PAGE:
I have always been in favor of prosecutions for the unitary executive torture regime. Recently, however, I have reluctantly concluded that the best we could hope for is a "9/12" Commission investigation since Obama has been making it quite clear that he doesn't intend to pursue government officials through the Justice system (and congress is congenitally incapable of it.) I was impressed by Charles Homan's article in Washington Monthly that at the very least we needed to establish some official narrative of illegality and abuse of power lest this become an established option for future presidents.
But I am persuaded by Dahlia Lithwick that such a commission won't get the job done, even if done perfectly and that prosecutions really are the only way to ensure that this won't happen again:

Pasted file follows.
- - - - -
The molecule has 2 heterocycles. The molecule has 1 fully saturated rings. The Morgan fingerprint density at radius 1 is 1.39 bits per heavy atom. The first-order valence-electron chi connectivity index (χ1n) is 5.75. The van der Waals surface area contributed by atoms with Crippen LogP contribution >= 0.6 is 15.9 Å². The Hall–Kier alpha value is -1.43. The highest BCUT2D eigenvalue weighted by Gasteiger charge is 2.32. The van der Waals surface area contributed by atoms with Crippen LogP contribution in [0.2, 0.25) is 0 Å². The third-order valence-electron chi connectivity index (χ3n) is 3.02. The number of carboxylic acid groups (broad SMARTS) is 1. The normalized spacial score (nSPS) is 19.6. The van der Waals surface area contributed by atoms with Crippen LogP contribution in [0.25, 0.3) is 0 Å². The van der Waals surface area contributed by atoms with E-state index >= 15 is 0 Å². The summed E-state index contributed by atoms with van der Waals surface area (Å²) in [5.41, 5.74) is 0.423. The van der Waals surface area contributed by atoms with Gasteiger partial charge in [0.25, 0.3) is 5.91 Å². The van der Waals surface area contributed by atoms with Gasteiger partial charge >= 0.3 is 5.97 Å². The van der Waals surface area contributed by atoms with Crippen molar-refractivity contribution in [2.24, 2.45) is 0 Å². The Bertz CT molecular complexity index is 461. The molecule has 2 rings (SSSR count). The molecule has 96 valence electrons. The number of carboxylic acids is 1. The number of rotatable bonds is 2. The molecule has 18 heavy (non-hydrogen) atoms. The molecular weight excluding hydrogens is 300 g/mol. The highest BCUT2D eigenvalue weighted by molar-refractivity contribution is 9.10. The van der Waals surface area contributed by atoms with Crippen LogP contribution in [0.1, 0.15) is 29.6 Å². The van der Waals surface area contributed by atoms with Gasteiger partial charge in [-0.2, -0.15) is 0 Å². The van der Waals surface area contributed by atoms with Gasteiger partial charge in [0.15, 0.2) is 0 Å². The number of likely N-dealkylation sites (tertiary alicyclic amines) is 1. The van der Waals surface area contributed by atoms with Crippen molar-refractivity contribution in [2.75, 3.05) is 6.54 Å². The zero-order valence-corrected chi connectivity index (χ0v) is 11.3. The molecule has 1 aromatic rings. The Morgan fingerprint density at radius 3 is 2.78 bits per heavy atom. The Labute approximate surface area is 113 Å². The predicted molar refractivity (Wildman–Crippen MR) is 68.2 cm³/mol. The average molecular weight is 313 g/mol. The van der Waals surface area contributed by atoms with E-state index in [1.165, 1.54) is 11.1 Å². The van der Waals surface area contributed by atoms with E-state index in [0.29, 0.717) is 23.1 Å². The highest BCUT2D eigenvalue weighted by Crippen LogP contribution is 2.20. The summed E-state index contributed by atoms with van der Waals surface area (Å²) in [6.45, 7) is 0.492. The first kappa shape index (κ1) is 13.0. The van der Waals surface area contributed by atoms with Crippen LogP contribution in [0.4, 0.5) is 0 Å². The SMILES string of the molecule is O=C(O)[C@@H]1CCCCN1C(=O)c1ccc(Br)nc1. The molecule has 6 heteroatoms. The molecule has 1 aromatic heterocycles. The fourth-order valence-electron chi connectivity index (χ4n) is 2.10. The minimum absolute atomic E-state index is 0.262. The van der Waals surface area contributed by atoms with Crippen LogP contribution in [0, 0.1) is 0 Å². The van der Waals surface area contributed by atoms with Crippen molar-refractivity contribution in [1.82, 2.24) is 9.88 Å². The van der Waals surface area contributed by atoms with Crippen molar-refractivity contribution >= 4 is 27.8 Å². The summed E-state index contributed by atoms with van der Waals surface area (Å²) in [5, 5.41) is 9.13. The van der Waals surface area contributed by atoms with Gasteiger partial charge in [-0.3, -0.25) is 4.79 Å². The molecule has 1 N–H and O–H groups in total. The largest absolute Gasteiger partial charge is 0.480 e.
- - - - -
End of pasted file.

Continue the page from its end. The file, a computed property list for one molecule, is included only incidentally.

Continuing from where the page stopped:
It's sweet and fanciful to think that with a grant of immunity and a hot cup of chai, Bush-administration officials who have scoffed at congressional subpoenas and court dates will sit down and unburden themselves to a truth commission about their role in the U.S. attorney firings. I agree completely with Charles Homans, who, in this must-read piece for the Washington Monthly, argues for the release of classified information at all costs. But I just cannot bring myself to believe that the full story will ever be told to our collective satisfaction. Even if every living American were someday to purchase and read the truth commission's collectively agreed-on bipartisan narrative, weaving together John Yoo's best intentions and Khalid Sheikh Mohammed's torment on the water board, sweeping national reconciliation will elude us.